Palms of Rejoicing
Just Dust

Finding Balance

Balance no competition

Sometimes it is not a competition.

How to you find balance?

You have multiple time demands.

You have numerous projects.

Your thoughts are jumbled and racing.

There are unsynchronized voices calling out for your attention.

Team members are grabbing at your shirttails.

I'm frequently asked how I strike a balance between this activity or another activity, and the assumption that seems to be built into the question is that the two activities are in competition with each other and that both priorities cannot exist in the same space. Further, it is assumed that the goal for which we're reaching is somehow requiring us to make a choice between doing this thing or doing that thing.

The reality is we may not be able to do that thing without doing this thing. We may not be able to do this thing without doing that thing.

The answer I think, is in one word: integration.

Integration requires that we return to our understanding of our mission and of our goals and our priorities, and sometimes build a bigger umbrella. 

It also requires that we differentiate between the end result and the means we use to arrive at the desired destination. 

When those ideas are fully formulated and when our thoughts are integrated, when our minds are balanced by the supreme weight of the vision and the mission and the essential goals, the balance will find itself in our priorities, in our calendars, in our timing, and in our thinking about these matters.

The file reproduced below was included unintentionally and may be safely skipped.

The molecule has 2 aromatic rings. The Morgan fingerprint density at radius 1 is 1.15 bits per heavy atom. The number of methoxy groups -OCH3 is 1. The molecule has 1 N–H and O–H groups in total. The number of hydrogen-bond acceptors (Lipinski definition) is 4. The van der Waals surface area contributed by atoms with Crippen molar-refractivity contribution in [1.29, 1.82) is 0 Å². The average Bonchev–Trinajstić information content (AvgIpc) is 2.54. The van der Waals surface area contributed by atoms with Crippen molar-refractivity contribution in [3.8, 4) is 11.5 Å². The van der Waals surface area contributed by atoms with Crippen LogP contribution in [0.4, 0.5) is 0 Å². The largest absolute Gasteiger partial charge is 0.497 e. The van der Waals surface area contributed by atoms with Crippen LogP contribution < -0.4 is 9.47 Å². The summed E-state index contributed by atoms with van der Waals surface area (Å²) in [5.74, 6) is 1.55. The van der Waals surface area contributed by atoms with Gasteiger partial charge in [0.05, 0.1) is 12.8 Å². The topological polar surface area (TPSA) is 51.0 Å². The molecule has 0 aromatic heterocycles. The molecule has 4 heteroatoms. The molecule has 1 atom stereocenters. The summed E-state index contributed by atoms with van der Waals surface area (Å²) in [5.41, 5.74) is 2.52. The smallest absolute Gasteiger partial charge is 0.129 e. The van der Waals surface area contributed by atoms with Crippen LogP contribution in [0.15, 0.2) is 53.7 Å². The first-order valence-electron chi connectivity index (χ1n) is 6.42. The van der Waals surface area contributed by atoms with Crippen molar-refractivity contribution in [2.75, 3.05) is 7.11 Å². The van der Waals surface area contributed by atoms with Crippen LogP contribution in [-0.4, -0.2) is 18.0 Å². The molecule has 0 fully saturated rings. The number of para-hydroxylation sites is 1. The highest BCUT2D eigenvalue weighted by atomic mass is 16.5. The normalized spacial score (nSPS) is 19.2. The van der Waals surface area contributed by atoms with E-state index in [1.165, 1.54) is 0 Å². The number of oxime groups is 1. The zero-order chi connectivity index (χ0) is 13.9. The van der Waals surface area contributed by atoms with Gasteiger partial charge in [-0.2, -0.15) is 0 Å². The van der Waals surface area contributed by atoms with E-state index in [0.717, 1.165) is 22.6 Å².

I make it sound easier than it is.

I do not intend to do so. I know that it is a job, but the work needs to be done on the backend where we fully understand the mission and we renew our commitment to the mission every day.

That's where I find the balance.

Here are some questions you can ask yourself and your team:

  1. What is the simplest way we can state our vision and our goals?
  2. Can that be broken into components that serve the central idea?
  3. What goals do we have that serve our mission and vision? How do they serve?
  4. Are they effective or are they a distraction?
  5. What are the activities we are doing now in service of our goals, vision and mission?
  6. Are they effective or are they a distraction?
  7. If we draw a chart with each component represented by a box, what activities and goals would we place in each?
  8. Are there any "orphan" activities?
  9. Can we justify our "orphans" or do we need to let them go?
  10. Assign priorities and give them time allotments tentatively. Put these note aside and come back to them with the group or with a coach or mentor.

These are thought starters and will hopefully have that benefit for you.